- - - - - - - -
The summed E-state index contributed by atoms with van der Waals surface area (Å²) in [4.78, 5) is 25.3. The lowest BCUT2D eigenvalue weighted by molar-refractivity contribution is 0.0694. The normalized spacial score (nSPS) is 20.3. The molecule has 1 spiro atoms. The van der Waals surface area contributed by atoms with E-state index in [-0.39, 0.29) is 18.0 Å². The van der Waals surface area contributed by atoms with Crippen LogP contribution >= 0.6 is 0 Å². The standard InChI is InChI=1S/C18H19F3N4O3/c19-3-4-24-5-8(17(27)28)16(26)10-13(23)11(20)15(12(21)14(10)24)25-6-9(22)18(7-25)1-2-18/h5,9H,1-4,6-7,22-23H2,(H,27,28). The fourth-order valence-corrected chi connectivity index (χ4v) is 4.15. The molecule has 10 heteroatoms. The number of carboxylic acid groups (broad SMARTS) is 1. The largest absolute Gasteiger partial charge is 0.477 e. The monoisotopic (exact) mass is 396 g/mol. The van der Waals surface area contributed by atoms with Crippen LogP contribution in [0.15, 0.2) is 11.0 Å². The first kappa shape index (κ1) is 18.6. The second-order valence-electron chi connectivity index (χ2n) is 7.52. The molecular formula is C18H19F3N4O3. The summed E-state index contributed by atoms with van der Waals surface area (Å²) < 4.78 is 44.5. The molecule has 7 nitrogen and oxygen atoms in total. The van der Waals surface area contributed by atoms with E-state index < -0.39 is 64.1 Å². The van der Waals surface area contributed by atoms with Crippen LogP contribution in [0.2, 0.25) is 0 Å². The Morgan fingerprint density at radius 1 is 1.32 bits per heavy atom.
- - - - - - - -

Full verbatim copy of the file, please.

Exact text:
The summed E-state index contributed by atoms with van der Waals surface area (Å²) in [4.78, 5) is 25.3. The lowest BCUT2D eigenvalue weighted by molar-refractivity contribution is 0.0694. The normalized spacial score (nSPS) is 20.3. The molecule has 1 spiro atoms. The van der Waals surface area contributed by atoms with E-state index in [-0.39, 0.29) is 18.0 Å². The van der Waals surface area contributed by atoms with Crippen LogP contribution >= 0.6 is 0 Å². The standard InChI is InChI=1S/C18H19F3N4O3/c19-3-4-24-5-8(17(27)28)16(26)10-13(23)11(20)15(12(21)14(10)24)25-6-9(22)18(7-25)1-2-18/h5,9H,1-4,6-7,22-23H2,(H,27,28). The fourth-order valence-corrected chi connectivity index (χ4v) is 4.15. The molecule has 10 heteroatoms. The number of carboxylic acid groups (broad SMARTS) is 1. The largest absolute Gasteiger partial charge is 0.477 e. The monoisotopic (exact) mass is 396 g/mol. The van der Waals surface area contributed by atoms with Crippen LogP contribution in [0.15, 0.2) is 11.0 Å². The first kappa shape index (κ1) is 18.6. The second-order valence-electron chi connectivity index (χ2n) is 7.52. The molecular formula is C18H19F3N4O3. The summed E-state index contributed by atoms with van der Waals surface area (Å²) < 4.78 is 44.5. The molecule has 7 nitrogen and oxygen atoms in total. The van der Waals surface area contributed by atoms with E-state index < -0.39 is 64.1 Å². The van der Waals surface area contributed by atoms with Crippen LogP contribution in [0.2, 0.25) is 0 Å². The Morgan fingerprint density at radius 1 is 1.32 bits per heavy atom.